January 7, 2013 (WAU) - South Sudan’s security apparatus in its border state of Western Bahr el Ghazal have released two journalists after questioning them for failing to cover President Salva Kiir’s visit to Wau, its administrative capital in December, authorities and journalists said on Monday.
- South Sudan President Salva Kiir (Left) accompanied by the Western Bahr el Ghazal Governor Rizik Zachariah Hassan (C) and Nyandeng Malek of Warrap on December 24, 2012 (ST)
“There are no journalists I know being held in the state. The people you people are talking about in the media are not journalists. They are senior administrators who were not even arrested. They were called to answer some questions for failing to cover [the] visit of the president but they have been released already”, state minister of information, Derik Alfred Uya said on Sunday.
Uya said the government had received complaints from citizens protesting about the lack coverage of the president’s visit to the state because they wanted to hear the message of Kiir’s visit, through state radio and television in Wau.
Senior officials from South Sudan’s Western Bahr el Ghazal on Sunday denied that the state’s administration had done little to inform local people about the benefits attached to the cabinet’s decision to relocate the headquarters of Wau County.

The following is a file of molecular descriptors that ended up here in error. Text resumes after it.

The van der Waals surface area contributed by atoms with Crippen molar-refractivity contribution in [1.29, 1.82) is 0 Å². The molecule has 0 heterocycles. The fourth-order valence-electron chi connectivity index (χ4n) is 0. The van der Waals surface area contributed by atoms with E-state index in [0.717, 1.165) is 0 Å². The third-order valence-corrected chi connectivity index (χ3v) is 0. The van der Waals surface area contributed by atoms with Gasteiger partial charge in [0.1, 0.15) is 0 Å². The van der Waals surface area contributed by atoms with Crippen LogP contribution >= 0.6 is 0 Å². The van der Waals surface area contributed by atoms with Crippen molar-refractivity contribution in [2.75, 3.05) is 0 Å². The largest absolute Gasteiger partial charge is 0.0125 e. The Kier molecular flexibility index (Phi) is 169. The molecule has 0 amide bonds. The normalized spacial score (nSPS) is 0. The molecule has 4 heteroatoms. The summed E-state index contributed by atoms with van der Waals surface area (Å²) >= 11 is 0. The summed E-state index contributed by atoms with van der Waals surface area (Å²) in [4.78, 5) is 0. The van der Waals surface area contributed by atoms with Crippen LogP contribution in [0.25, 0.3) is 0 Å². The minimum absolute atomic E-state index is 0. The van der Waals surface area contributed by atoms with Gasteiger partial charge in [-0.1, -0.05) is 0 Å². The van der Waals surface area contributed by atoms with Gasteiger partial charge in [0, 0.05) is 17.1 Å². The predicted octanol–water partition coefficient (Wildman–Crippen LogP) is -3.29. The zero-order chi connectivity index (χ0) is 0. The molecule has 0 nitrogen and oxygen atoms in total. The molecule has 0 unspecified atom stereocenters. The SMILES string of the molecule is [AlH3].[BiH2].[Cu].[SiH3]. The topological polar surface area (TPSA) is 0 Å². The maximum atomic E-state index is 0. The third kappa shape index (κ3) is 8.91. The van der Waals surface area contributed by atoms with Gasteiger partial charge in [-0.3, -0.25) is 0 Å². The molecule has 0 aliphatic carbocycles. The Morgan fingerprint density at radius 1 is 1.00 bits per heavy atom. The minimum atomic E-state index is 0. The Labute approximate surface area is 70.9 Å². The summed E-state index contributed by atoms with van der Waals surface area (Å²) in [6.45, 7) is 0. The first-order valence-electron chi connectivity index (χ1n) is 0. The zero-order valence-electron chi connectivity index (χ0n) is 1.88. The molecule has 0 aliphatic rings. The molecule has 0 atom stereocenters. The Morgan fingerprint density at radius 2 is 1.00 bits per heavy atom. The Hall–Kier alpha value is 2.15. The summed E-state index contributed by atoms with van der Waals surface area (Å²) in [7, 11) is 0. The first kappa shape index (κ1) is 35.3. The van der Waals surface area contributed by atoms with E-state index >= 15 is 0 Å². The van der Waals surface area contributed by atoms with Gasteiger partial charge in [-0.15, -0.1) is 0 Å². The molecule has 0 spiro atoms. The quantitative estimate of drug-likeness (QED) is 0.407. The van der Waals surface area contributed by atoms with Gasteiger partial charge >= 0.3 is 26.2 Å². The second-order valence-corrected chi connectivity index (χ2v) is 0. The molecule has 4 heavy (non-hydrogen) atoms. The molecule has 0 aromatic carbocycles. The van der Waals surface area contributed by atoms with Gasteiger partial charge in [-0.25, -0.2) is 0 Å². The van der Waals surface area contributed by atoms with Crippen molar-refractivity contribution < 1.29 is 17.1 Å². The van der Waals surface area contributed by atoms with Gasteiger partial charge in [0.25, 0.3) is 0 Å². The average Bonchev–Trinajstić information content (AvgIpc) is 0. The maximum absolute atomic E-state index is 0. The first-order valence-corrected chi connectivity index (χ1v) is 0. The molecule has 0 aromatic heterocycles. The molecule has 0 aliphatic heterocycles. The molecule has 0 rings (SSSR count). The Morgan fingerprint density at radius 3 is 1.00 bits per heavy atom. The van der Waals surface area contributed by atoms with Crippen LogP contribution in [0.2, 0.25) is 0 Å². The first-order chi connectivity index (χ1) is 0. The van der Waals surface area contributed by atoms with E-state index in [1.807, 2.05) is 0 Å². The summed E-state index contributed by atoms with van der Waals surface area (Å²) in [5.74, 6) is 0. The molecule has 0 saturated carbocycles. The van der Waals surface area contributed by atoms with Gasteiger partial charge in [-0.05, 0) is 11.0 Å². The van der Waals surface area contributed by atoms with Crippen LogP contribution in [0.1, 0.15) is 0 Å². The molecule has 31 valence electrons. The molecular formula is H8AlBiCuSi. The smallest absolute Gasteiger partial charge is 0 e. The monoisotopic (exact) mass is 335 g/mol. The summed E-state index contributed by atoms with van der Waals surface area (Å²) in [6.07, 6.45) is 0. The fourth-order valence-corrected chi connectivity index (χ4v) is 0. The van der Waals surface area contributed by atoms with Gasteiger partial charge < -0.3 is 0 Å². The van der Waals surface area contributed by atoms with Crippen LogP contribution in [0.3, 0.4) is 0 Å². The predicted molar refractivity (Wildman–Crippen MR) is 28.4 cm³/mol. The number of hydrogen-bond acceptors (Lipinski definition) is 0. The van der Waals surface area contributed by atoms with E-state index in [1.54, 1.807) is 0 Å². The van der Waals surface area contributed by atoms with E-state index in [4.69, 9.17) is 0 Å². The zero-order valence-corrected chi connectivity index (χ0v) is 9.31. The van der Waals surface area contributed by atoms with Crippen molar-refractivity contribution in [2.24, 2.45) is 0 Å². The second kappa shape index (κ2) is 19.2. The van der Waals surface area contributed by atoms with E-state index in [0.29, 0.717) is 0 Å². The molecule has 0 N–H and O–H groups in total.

John Peter Miskin resigned as the Commissioner of Wau County over the announcement in October and in December protests against the move were dealt with violently by police killing a number of people. At least 20 protestors were killed in demonstrations on 8, 9 and 18 December, according to government figures with other sources, including the former commissioner putting the figure much higher.
Further violence in Farajallah village, located in the Bagari district, 48 miles from Wau town, claimed the lives of 26 innocent people, all members of Dinka ethnic group from the three different states of the greater Bahr el Ghazal region. Bagari is the proposed new location of Wau County’s administrative headquarters